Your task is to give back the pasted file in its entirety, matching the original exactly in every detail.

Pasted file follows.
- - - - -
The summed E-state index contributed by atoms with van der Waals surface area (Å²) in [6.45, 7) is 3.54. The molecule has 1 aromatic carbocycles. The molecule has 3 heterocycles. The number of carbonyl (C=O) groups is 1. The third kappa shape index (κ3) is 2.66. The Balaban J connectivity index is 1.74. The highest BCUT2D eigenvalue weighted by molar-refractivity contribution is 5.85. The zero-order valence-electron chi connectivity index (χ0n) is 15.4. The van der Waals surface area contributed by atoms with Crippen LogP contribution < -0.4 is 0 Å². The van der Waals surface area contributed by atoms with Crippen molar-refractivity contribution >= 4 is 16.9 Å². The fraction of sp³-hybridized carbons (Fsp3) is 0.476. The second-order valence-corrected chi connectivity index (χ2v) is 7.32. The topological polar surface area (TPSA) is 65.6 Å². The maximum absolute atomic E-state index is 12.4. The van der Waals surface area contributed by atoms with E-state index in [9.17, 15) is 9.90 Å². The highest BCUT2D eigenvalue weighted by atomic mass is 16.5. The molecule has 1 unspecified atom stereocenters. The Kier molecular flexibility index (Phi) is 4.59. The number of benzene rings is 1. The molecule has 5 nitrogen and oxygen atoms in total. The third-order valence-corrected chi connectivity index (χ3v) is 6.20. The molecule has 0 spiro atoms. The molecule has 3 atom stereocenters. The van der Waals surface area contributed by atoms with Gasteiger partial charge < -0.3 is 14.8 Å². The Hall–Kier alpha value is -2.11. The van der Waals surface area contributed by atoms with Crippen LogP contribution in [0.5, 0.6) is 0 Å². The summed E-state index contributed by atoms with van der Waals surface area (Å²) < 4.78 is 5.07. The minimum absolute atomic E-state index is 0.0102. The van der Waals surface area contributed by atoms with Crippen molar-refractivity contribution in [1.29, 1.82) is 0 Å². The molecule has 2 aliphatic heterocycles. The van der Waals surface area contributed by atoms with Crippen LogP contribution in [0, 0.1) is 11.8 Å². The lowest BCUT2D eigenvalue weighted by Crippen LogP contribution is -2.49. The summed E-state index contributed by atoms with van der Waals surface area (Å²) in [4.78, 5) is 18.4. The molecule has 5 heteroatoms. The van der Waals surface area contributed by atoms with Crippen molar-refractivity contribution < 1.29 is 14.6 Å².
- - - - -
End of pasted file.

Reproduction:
The summed E-state index contributed by atoms with van der Waals surface area (Å²) in [6.45, 7) is 3.54. The molecule has 1 aromatic carbocycles. The molecule has 3 heterocycles. The number of carbonyl (C=O) groups is 1. The third kappa shape index (κ3) is 2.66. The Balaban J connectivity index is 1.74. The highest BCUT2D eigenvalue weighted by molar-refractivity contribution is 5.85. The zero-order valence-electron chi connectivity index (χ0n) is 15.4. The van der Waals surface area contributed by atoms with Crippen LogP contribution < -0.4 is 0 Å². The van der Waals surface area contributed by atoms with Crippen molar-refractivity contribution >= 4 is 16.9 Å². The fraction of sp³-hybridized carbons (Fsp3) is 0.476. The second-order valence-corrected chi connectivity index (χ2v) is 7.32. The topological polar surface area (TPSA) is 65.6 Å². The maximum absolute atomic E-state index is 12.4. The van der Waals surface area contributed by atoms with E-state index in [9.17, 15) is 9.90 Å². The highest BCUT2D eigenvalue weighted by atomic mass is 16.5. The molecule has 1 unspecified atom stereocenters. The Kier molecular flexibility index (Phi) is 4.59. The number of benzene rings is 1. The molecule has 5 nitrogen and oxygen atoms in total. The third-order valence-corrected chi connectivity index (χ3v) is 6.20. The molecule has 0 spiro atoms. The molecule has 3 atom stereocenters. The van der Waals surface area contributed by atoms with Gasteiger partial charge < -0.3 is 14.8 Å². The Hall–Kier alpha value is -2.11. The van der Waals surface area contributed by atoms with Crippen LogP contribution in [0.5, 0.6) is 0 Å². The summed E-state index contributed by atoms with van der Waals surface area (Å²) < 4.78 is 5.07. The minimum absolute atomic E-state index is 0.0102. The van der Waals surface area contributed by atoms with Crippen molar-refractivity contribution in [1.29, 1.82) is 0 Å². The molecule has 2 aliphatic heterocycles. The van der Waals surface area contributed by atoms with Crippen LogP contribution in [0, 0.1) is 11.8 Å². The lowest BCUT2D eigenvalue weighted by Crippen LogP contribution is -2.49. The summed E-state index contributed by atoms with van der Waals surface area (Å²) in [4.78, 5) is 18.4. The molecule has 5 heteroatoms. The van der Waals surface area contributed by atoms with Crippen molar-refractivity contribution < 1.29 is 14.6 Å².